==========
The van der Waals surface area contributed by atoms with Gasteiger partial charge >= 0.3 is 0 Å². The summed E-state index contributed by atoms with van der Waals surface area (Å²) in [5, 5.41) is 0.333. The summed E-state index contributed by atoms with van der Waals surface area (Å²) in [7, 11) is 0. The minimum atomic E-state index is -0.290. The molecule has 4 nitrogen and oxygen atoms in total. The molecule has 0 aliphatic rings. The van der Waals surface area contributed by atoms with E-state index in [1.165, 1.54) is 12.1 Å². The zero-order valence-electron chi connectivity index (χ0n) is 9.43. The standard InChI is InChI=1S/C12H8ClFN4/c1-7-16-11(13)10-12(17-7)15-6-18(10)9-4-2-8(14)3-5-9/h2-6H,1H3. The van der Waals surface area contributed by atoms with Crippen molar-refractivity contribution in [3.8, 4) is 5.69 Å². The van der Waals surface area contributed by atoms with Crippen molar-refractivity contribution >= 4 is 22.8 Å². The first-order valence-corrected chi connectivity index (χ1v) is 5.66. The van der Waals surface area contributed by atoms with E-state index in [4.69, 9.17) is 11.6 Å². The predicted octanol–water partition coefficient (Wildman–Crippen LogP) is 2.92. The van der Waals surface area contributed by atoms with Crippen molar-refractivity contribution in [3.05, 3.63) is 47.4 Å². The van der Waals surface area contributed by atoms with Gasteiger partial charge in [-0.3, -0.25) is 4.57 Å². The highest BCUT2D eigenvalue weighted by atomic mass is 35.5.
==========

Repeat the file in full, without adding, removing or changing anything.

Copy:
The van der Waals surface area contributed by atoms with Gasteiger partial charge >= 0.3 is 0 Å². The summed E-state index contributed by atoms with van der Waals surface area (Å²) in [5, 5.41) is 0.333. The summed E-state index contributed by atoms with van der Waals surface area (Å²) in [7, 11) is 0. The minimum atomic E-state index is -0.290. The molecule has 4 nitrogen and oxygen atoms in total. The molecule has 0 aliphatic rings. The van der Waals surface area contributed by atoms with E-state index in [1.165, 1.54) is 12.1 Å². The zero-order valence-electron chi connectivity index (χ0n) is 9.43. The standard InChI is InChI=1S/C12H8ClFN4/c1-7-16-11(13)10-12(17-7)15-6-18(10)9-4-2-8(14)3-5-9/h2-6H,1H3. The van der Waals surface area contributed by atoms with Crippen molar-refractivity contribution in [3.8, 4) is 5.69 Å². The van der Waals surface area contributed by atoms with Crippen molar-refractivity contribution >= 4 is 22.8 Å². The first-order valence-corrected chi connectivity index (χ1v) is 5.66. The van der Waals surface area contributed by atoms with E-state index in [4.69, 9.17) is 11.6 Å². The predicted octanol–water partition coefficient (Wildman–Crippen LogP) is 2.92. The van der Waals surface area contributed by atoms with Crippen molar-refractivity contribution in [3.05, 3.63) is 47.4 Å². The van der Waals surface area contributed by atoms with Gasteiger partial charge in [-0.3, -0.25) is 4.57 Å². The highest BCUT2D eigenvalue weighted by atomic mass is 35.5.